What is the relationship between cosmetic procedures and mental health?

summary: Researchers reveal higher rates of body dysmorphia, depression, anxiety and personality disorders among those seeking cosmetic surgery procedures.

Source: Conversation

While we cannot be sure of the exact number of Australians undergoing cosmetic procedures, as there is no requirement for health professionals to report their figures, calls for consensus are growing.

In 2015, the College of Cosmetic Physicians of Australasia found that Australians were spending more than $1 billion a year on non-invasive cosmetic procedures such as Botox and fillers. This is 40% higher per capita than the United States.

In the US, where procedure statistics are reported, the number of filler procedures increased by 42% and Botox procedures by 40% in the past year.

Rates of mental health issues in this group may be higher than the general population, but not enough appears to be being done to ensure the psychological safety of people requesting cosmetic procedures.

body dysmorphic disorder

Body image concerns are usually the main motivator for seeking cosmetic procedures of all kinds. These concerns usually center on the part of the body where cosmetic intervention is sought, such as the nose for rhinoplasty.

Severe body image concern is a core feature of many mental health conditions. Body dysmorphic disorder is the most prevalent among people seeking cosmetic procedures. In the general community, approximately 1–3% of people will experience body dysmorphic disorder, but this rises to 16–23% in the population seeking cosmetic surgery.

Body dysmorphic disorder involves a preoccupation or obsession with one or more perceived flaws in physical appearance that are not visible or seem minor to other people. In response to distress regarding defect, a person with body dysmorphic disorder will engage in repetitive behaviors (such as excessively examining body parts in the mirror) and mental tasks (such as comparing their appearance with other people).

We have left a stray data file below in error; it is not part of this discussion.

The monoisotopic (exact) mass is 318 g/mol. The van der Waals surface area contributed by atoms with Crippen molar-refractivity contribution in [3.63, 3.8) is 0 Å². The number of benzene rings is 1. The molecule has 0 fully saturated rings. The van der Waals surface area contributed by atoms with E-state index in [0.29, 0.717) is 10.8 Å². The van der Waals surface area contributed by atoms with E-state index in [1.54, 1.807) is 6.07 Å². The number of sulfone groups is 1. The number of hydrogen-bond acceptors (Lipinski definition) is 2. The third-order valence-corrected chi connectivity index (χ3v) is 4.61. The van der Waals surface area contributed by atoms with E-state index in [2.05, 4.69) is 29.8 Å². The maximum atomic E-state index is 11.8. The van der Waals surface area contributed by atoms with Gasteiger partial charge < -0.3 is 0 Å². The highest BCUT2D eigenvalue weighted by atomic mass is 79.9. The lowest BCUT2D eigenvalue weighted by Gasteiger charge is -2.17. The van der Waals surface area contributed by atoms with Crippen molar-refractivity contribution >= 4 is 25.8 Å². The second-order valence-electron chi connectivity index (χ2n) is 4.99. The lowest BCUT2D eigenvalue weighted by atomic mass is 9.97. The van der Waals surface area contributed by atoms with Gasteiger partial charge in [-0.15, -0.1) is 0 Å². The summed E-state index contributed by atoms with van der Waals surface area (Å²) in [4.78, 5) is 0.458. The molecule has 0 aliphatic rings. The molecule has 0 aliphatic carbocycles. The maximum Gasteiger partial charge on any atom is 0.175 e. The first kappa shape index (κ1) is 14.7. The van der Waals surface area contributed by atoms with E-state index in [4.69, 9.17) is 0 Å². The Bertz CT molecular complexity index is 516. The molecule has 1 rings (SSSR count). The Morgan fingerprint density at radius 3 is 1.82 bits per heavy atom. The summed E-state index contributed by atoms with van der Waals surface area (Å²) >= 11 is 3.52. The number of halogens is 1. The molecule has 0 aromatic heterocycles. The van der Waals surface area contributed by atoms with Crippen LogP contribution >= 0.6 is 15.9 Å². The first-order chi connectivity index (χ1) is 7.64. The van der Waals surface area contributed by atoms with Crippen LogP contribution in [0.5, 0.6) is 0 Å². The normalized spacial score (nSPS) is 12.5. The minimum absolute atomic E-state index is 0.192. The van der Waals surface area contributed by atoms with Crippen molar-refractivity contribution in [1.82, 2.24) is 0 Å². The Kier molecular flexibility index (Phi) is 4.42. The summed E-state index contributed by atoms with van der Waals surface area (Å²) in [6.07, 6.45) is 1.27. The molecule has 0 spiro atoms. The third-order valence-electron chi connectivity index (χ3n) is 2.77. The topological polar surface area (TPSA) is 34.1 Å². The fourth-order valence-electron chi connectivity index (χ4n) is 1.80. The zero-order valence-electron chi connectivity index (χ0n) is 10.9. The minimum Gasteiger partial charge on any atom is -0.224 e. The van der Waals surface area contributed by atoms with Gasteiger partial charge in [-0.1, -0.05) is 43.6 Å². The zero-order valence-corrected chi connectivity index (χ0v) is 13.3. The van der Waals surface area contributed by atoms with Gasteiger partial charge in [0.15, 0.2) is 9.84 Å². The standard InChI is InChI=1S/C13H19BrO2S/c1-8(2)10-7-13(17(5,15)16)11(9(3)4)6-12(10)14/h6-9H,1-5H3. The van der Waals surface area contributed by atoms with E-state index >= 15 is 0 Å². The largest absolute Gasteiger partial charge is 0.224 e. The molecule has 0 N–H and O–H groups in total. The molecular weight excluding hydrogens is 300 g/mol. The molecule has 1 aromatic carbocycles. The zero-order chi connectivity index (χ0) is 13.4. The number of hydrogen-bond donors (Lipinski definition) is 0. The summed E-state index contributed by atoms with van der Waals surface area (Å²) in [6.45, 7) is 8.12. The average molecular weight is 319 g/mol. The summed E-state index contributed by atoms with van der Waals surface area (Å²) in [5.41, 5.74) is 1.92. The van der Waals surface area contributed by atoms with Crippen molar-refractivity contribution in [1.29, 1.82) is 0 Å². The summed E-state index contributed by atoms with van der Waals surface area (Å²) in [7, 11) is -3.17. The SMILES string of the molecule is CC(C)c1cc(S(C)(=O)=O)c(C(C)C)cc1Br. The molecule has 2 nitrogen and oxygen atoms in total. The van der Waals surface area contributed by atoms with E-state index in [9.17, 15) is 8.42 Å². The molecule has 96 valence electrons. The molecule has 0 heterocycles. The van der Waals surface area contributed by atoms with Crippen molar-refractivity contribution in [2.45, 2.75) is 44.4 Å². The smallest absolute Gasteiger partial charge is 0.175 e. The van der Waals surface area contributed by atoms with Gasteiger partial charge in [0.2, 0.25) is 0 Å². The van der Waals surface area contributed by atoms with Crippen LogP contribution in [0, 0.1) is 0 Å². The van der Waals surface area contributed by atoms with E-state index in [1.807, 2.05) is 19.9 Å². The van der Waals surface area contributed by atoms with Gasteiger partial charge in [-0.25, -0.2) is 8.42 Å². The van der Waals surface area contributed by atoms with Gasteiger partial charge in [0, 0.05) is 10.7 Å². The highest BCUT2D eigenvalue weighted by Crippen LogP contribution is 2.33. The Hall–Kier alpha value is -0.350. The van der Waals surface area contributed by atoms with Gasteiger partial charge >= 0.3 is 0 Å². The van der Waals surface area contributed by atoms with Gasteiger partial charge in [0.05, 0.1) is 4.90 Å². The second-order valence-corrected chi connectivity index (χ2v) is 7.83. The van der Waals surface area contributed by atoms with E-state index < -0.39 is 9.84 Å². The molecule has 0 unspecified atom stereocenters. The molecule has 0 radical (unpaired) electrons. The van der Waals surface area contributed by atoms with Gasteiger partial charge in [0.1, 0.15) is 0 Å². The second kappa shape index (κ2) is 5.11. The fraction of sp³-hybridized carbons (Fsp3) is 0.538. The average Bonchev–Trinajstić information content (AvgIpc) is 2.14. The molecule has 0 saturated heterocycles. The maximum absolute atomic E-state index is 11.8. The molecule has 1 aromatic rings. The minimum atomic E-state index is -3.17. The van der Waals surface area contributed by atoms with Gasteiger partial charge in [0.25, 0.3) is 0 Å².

These concerns can have a significant negative impact on a person’s daily life, with some people too distressed to leave their home or eat dinner with family members for fear of being seen by others.

With the distress associated with body dysmorphic disorder seemingly stemming from physical appearance issues, it makes sense that someone with body dysmorphic disorder is more likely to come to a cosmetic clinic for treatment than a mental health clinic. .

The problem is, cosmetic interventions usually leave the person with body dysmorphic disorder feeling the same or worse after the procedure. They may become even more preoccupied with the perceived defect and seek further cosmetic procedures.

Patients with body dysmorphic disorder are more likely to take legal action against the cosmetic practitioner who treated them after believing they did not get the results they wanted.

For these reasons, body dysmorphic disorder is generally considered by health professionals to be a “red flag” or a contraindication (a reason not to undergo a medical procedure) for cosmetic procedures.

However, this is not entirely clear. Some studies have shown that people with body dysmorphic disorder can improve their symptoms after cosmetic intervention, but the obsession may simply move to another part of the body and the diagnosis of body dysmorphic disorder remains.

What about other mental health conditions?

Body dysmorphic disorder is by far the most well-studied disorder in this area, but it is not the only mental health condition that may be associated with worse outcomes from cosmetic procedures.